The term "Third World" arose during the Cold War to define countries that remained non-aligned or not moving at all with either capitalism and NATO (which along with its allies represented the First World) or communism and the Soviet Union (which along with its allies represented the Second World). This definition provided a way of broadly categorizing the nations of the Earth into three groups based on social, political, and economic divisions.
The term continues to be used colloquially to describe the poorest countries in the world.
The economically underdeveloped countries particularly in the Middle East, South Asia, Latin America, Africa, and Oceania, considered as an entity with common characteristics, such as poverty, high birthrates, and economic dependence on the advanced countries. French demographer, anthropologist and historian Alfred Sauvy, in an article published in the French magazine L'Observateur, August 14, 1952, coined the term Third World, referring to countries that were unaligned with either the Communist Soviet bloc or the Capitalist NATO bloc during the Cold War. His usage was a reference to the Third Estate, the commoners of France who, before and during the French Revolution, opposed priests and nobles, who composed the First Estate and Second Estate, respectively. Sauvy wrote, "Like the third estate, the Third World is nothing, and wants to be something," He conveyed the concept of political non-alignment with either the capitalist or communist bloc.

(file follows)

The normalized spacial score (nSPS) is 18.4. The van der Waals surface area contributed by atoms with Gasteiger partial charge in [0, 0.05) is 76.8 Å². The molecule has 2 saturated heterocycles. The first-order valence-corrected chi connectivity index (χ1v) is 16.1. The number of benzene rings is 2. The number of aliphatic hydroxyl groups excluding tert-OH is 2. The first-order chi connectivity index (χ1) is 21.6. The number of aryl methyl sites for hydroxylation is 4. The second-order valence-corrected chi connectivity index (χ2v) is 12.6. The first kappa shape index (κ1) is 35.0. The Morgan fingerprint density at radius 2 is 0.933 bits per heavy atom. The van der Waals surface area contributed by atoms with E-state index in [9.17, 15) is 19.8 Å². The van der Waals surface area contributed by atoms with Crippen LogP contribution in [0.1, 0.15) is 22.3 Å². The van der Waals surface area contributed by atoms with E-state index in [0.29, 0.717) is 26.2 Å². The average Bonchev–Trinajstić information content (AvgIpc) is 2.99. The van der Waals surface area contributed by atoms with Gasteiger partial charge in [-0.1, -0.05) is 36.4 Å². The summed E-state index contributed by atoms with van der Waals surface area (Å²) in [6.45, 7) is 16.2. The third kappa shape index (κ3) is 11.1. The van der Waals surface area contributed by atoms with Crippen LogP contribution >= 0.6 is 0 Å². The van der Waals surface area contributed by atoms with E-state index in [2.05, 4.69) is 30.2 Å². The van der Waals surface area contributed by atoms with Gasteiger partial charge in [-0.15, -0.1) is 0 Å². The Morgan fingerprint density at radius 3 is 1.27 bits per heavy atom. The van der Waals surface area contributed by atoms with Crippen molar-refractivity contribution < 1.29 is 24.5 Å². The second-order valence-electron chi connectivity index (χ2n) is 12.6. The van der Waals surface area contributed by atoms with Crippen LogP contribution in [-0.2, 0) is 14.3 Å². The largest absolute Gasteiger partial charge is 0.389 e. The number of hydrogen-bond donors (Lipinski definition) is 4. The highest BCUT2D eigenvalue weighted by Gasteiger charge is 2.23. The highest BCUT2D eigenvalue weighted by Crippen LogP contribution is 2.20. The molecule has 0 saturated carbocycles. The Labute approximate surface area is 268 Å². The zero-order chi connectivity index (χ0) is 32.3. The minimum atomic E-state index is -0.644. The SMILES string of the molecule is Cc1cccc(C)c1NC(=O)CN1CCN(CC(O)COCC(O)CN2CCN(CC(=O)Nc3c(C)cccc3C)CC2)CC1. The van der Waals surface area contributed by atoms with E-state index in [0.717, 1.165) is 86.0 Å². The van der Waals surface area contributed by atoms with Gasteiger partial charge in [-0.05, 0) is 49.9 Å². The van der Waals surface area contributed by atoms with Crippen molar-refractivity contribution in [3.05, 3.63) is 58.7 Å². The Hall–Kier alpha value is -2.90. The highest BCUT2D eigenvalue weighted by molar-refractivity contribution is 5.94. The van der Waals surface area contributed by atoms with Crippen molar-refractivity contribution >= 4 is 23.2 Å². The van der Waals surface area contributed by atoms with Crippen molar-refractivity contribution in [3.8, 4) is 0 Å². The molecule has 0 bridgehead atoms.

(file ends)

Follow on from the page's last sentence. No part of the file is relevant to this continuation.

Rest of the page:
As used by Sauvy, the term implied that the third world is exploited, much as the third estate was exploited, and that, like the third estate its destiny is a revolutionary one. It conveys as well a second idea, also discussed by Sauvy, that of non-alignment, for the third world belongs neither to the industrialized capitalist world nor to the industrialized Communist bloc. The expression third world was used at the 1955 conference of Afro-Asian countries held in Bandung, Indonesia. In 1956 a group of social scientists associated with Sauvy's National Institute of Demographic Studies, in Paris, published a book called Le Tiers-Monde. Three years later, the French economist Francois Perroux launched a new journal, on problems of underdevelopment, with the same title. By the end of the 1950s the term was frequently employed in the French media to refer to the underdeveloped countries of Asia, Africa, Oceania, and Latin America.
The growing use of the term Developing World led to a growing sense of solidarity among the nations of the so-called Third World to unite against interference from either major bloc. In 1955, leaders of 29 countries from Asia and Africa met at the Bandung Conference to discuss cooperation. The First Prime Minister of India, Jawaharlal Nehru, notably said:
Full article ▸